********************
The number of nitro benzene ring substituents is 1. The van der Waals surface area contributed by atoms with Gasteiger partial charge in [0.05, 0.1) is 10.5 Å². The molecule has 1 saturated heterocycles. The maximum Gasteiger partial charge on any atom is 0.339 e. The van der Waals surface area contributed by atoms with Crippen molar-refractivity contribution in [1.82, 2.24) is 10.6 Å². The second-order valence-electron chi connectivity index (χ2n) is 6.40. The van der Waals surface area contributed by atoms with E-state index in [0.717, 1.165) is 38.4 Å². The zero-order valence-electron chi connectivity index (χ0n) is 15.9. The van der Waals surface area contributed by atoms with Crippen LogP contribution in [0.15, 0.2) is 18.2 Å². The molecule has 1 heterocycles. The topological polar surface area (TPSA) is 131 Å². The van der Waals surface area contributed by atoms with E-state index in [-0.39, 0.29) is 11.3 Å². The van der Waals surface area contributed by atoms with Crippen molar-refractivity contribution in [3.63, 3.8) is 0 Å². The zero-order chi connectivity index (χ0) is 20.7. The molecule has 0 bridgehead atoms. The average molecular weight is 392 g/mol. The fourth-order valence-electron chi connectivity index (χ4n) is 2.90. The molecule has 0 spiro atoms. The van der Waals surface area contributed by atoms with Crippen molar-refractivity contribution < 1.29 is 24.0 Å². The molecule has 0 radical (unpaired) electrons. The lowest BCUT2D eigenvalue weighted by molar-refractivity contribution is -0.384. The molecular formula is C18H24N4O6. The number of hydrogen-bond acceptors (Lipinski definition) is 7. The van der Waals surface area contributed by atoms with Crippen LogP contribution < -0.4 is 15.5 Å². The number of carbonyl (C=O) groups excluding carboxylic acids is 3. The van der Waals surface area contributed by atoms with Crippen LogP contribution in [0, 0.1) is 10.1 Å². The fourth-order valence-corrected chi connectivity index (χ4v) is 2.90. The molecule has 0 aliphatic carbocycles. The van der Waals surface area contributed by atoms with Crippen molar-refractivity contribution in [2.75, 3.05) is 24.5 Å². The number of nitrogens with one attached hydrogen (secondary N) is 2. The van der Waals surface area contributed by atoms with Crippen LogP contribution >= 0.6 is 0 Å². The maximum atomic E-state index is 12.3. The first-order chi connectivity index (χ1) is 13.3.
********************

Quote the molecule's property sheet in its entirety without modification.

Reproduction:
The number of nitro benzene ring substituents is 1. The van der Waals surface area contributed by atoms with Gasteiger partial charge in [0.05, 0.1) is 10.5 Å². The molecule has 1 saturated heterocycles. The maximum Gasteiger partial charge on any atom is 0.339 e. The van der Waals surface area contributed by atoms with Crippen molar-refractivity contribution in [1.82, 2.24) is 10.6 Å². The second-order valence-electron chi connectivity index (χ2n) is 6.40. The van der Waals surface area contributed by atoms with E-state index in [0.717, 1.165) is 38.4 Å². The zero-order valence-electron chi connectivity index (χ0n) is 15.9. The van der Waals surface area contributed by atoms with Crippen LogP contribution in [0.15, 0.2) is 18.2 Å². The molecule has 1 heterocycles. The topological polar surface area (TPSA) is 131 Å². The van der Waals surface area contributed by atoms with E-state index in [-0.39, 0.29) is 11.3 Å². The van der Waals surface area contributed by atoms with Crippen molar-refractivity contribution in [3.63, 3.8) is 0 Å². The zero-order chi connectivity index (χ0) is 20.7. The molecule has 0 bridgehead atoms. The average molecular weight is 392 g/mol. The fourth-order valence-electron chi connectivity index (χ4n) is 2.90. The molecule has 0 spiro atoms. The van der Waals surface area contributed by atoms with Crippen molar-refractivity contribution < 1.29 is 24.0 Å². The molecule has 0 radical (unpaired) electrons. The lowest BCUT2D eigenvalue weighted by molar-refractivity contribution is -0.384. The molecular formula is C18H24N4O6. The number of hydrogen-bond acceptors (Lipinski definition) is 7. The van der Waals surface area contributed by atoms with Crippen LogP contribution < -0.4 is 15.5 Å². The number of carbonyl (C=O) groups excluding carboxylic acids is 3. The van der Waals surface area contributed by atoms with Crippen LogP contribution in [0, 0.1) is 10.1 Å². The fourth-order valence-corrected chi connectivity index (χ4v) is 2.90. The molecule has 0 aliphatic carbocycles. The van der Waals surface area contributed by atoms with Crippen molar-refractivity contribution in [2.75, 3.05) is 24.5 Å². The number of nitrogens with one attached hydrogen (secondary N) is 2. The van der Waals surface area contributed by atoms with Crippen LogP contribution >= 0.6 is 0 Å². The maximum atomic E-state index is 12.3. The first-order chi connectivity index (χ1) is 13.3.